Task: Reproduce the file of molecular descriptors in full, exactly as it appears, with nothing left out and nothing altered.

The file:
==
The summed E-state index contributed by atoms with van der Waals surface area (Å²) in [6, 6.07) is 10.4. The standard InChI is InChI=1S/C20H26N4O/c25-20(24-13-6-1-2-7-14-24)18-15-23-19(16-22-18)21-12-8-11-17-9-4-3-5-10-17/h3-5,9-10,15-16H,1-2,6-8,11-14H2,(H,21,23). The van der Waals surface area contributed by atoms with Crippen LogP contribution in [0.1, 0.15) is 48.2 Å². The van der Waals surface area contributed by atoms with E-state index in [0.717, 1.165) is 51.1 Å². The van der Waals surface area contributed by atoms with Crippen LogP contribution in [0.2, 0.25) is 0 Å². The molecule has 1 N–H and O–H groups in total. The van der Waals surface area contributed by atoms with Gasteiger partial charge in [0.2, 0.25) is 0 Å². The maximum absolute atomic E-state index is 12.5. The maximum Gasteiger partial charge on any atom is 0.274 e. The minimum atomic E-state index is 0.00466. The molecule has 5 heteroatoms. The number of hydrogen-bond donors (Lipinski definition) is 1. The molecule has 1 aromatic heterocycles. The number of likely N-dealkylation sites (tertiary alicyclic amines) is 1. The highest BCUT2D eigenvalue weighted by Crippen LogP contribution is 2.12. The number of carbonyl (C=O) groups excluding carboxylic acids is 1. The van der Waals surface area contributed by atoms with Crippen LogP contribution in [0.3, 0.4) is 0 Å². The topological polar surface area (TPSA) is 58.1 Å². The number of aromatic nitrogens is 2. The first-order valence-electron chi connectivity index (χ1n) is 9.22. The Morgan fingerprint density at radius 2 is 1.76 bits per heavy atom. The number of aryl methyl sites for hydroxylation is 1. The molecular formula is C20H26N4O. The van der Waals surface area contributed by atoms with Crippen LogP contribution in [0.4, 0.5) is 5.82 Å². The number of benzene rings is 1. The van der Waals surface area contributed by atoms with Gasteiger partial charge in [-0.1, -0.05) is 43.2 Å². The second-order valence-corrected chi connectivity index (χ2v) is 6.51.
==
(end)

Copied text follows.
The summed E-state index contributed by atoms with van der Waals surface area (Å²) in [6, 6.07) is 10.4. The standard InChI is InChI=1S/C20H26N4O/c25-20(24-13-6-1-2-7-14-24)18-15-23-19(16-22-18)21-12-8-11-17-9-4-3-5-10-17/h3-5,9-10,15-16H,1-2,6-8,11-14H2,(H,21,23). The van der Waals surface area contributed by atoms with Crippen LogP contribution in [0.1, 0.15) is 48.2 Å². The van der Waals surface area contributed by atoms with E-state index in [0.717, 1.165) is 51.1 Å². The van der Waals surface area contributed by atoms with Crippen LogP contribution in [0.2, 0.25) is 0 Å². The molecule has 1 N–H and O–H groups in total. The van der Waals surface area contributed by atoms with Gasteiger partial charge in [0.2, 0.25) is 0 Å². The maximum absolute atomic E-state index is 12.5. The maximum Gasteiger partial charge on any atom is 0.274 e. The minimum atomic E-state index is 0.00466. The molecule has 5 heteroatoms. The number of hydrogen-bond donors (Lipinski definition) is 1. The molecule has 1 aromatic heterocycles. The number of likely N-dealkylation sites (tertiary alicyclic amines) is 1. The highest BCUT2D eigenvalue weighted by Crippen LogP contribution is 2.12. The number of carbonyl (C=O) groups excluding carboxylic acids is 1. The van der Waals surface area contributed by atoms with Crippen LogP contribution in [0.3, 0.4) is 0 Å². The topological polar surface area (TPSA) is 58.1 Å². The number of aromatic nitrogens is 2. The first-order valence-electron chi connectivity index (χ1n) is 9.22. The Morgan fingerprint density at radius 2 is 1.76 bits per heavy atom. The number of aryl methyl sites for hydroxylation is 1. The molecular formula is C20H26N4O. The van der Waals surface area contributed by atoms with Crippen LogP contribution in [0.4, 0.5) is 5.82 Å². The number of benzene rings is 1. The van der Waals surface area contributed by atoms with Gasteiger partial charge in [-0.1, -0.05) is 43.2 Å². The second-order valence-corrected chi connectivity index (χ2v) is 6.51.